The words of a popular song — “out of sight, out of mind” — help shed some light on the problem. ASG political leaders and most if not all of those of Manu’a origin or significantly connected to Manu’a reside and raise their families in Tutuila; and only return or travel to Manu’a to attend family fa’alavelaves or on personal pilgrimage journeys to renew their “Manu’aness”. Despite the spoken loyalty to Manu’a by these leaders, it remains a verbal commitment because they don’t see nor feel the difficulties suffered by those who live in Manu’a on a daily basis.

Secondly, the Manu’a traditional leaders (Fa’atuis and To’oto’os) often engage in traditional politicking which result in some of them getting ousted from their respective villages. These conflicts tend to find their ways into territorial politics which influence what gets done or not done for Manu’a. 

Despite the above, the problem is simple and the solution is rather straight forward. As I see it, all it takes is full and earnest commitment from the governor, Fono leadership, Congressman, and Manu’a leaders to seek funding for a boat from the US government; then allow competent people who are knowledgeable about boats especially the types suitable for Manu’a waters and competent lawyers to negotiate purchase agreement contracts, so to avoid costly legal problems ASG has had with Marisco and MYD.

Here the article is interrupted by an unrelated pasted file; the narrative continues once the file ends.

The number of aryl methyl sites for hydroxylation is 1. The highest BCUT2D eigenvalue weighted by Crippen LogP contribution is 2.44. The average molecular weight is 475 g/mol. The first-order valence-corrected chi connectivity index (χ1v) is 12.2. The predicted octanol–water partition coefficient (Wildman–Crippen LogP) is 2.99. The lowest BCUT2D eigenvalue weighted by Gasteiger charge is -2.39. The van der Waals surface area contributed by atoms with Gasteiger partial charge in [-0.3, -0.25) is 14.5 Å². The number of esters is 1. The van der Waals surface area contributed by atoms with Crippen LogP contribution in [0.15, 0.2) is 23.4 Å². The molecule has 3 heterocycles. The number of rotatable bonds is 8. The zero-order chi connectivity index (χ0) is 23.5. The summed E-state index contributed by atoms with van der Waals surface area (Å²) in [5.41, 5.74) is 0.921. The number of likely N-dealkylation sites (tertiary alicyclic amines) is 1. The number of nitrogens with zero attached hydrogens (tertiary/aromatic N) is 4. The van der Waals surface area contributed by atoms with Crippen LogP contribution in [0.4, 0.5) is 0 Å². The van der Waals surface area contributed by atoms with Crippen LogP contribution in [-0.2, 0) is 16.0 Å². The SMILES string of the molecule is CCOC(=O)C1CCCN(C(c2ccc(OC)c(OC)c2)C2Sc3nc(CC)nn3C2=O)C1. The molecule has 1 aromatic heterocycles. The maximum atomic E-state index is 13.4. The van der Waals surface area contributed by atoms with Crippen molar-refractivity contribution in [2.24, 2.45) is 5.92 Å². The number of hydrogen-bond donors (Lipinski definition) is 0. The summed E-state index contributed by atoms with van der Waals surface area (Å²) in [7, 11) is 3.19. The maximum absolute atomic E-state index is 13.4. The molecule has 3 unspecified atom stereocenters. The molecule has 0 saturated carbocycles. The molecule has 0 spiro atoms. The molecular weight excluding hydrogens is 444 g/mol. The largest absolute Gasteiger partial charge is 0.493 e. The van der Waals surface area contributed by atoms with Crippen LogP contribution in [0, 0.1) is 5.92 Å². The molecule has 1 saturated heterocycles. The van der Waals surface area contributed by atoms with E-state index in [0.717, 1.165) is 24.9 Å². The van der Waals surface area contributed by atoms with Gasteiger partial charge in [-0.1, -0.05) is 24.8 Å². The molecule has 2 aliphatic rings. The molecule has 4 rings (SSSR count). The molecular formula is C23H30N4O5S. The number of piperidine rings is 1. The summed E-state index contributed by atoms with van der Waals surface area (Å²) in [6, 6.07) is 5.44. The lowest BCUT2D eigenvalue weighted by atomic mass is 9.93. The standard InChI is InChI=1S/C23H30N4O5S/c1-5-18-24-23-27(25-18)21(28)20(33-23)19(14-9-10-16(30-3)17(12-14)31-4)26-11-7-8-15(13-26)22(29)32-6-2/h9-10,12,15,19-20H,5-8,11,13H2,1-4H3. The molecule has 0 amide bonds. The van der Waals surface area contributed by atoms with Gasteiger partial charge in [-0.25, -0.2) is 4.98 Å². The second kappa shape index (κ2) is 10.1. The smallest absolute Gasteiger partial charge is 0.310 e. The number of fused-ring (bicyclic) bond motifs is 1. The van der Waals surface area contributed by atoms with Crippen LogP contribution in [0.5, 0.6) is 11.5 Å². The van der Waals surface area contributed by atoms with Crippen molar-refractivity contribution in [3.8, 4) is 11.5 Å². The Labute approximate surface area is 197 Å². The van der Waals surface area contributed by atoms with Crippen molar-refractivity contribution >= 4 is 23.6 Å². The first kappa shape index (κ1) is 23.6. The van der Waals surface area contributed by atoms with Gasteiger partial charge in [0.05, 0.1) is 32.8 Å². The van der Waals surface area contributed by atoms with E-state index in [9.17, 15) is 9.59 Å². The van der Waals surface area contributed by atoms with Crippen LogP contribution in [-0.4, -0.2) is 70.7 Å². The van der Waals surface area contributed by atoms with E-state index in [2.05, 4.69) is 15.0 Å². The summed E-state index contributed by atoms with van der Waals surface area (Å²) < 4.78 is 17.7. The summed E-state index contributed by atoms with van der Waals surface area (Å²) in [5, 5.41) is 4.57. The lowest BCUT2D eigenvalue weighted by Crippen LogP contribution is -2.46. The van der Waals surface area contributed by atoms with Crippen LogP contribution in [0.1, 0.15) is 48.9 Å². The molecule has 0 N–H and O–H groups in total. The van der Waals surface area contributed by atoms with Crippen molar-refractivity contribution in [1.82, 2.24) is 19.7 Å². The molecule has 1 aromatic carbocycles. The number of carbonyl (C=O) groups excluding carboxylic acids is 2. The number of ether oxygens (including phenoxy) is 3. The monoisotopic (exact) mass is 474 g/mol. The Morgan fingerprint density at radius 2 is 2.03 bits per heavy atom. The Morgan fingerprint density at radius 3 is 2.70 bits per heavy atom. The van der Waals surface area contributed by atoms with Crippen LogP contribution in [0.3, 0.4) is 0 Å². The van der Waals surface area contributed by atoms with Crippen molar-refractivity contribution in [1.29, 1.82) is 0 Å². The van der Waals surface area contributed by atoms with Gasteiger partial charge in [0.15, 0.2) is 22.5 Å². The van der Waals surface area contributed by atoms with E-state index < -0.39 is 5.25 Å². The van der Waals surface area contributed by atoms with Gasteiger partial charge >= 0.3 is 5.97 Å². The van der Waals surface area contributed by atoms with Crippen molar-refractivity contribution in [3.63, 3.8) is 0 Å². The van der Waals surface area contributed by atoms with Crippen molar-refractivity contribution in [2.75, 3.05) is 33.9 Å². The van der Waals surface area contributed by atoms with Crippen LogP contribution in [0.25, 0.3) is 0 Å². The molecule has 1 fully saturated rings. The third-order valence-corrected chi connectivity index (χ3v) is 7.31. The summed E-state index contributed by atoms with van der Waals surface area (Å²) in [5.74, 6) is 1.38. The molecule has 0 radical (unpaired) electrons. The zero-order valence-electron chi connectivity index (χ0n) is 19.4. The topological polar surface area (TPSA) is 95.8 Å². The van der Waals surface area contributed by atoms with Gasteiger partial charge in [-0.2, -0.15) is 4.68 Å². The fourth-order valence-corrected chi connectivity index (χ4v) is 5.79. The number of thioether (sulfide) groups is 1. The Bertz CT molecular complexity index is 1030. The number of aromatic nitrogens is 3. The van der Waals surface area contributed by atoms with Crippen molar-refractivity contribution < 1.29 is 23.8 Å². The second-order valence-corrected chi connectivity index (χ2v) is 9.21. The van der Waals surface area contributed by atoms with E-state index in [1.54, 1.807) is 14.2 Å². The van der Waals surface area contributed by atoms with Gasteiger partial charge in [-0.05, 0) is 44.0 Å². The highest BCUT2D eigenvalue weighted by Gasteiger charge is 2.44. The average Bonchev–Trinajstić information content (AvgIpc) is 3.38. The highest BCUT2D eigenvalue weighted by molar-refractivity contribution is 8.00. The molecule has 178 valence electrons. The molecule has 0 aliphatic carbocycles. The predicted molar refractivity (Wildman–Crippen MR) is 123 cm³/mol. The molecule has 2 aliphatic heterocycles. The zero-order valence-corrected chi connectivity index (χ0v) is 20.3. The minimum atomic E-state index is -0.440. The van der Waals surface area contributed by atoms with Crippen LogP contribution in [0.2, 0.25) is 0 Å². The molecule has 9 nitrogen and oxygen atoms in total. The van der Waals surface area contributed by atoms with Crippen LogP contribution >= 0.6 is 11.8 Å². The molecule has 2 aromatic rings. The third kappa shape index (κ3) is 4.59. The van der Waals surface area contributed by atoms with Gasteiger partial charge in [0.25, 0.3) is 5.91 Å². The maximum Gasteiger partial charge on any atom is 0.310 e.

There’s a popular argument that the territory’s limited resources are being utilized properly by spending them on Tutuila where most of the population resides and there has been a progressively significant out migration of people from Manu’a over time. 

This argument is lame for two reasons: first, the diminishing Manu’a population is due to the lack of reliable transportation, especially by sea. Get Manu’a a good boat and the people and economic activity will follow. Secondly, the treaty of cession signed between the Tui Manu’a and the United States of America obligating the new mother country to look after the best interest of Manu’a is binding, regardless of the population.

I recall attending a few Congressional committee hearings on American Samoa’s annual budget while attending school in DC from 1975 to 1978, by way of the late Malaetasi Togafau’s invitation (Malaetasi was AP Lutali’s legislative assistant when Lutali was the territory’s delegate-at-large to the US Congress).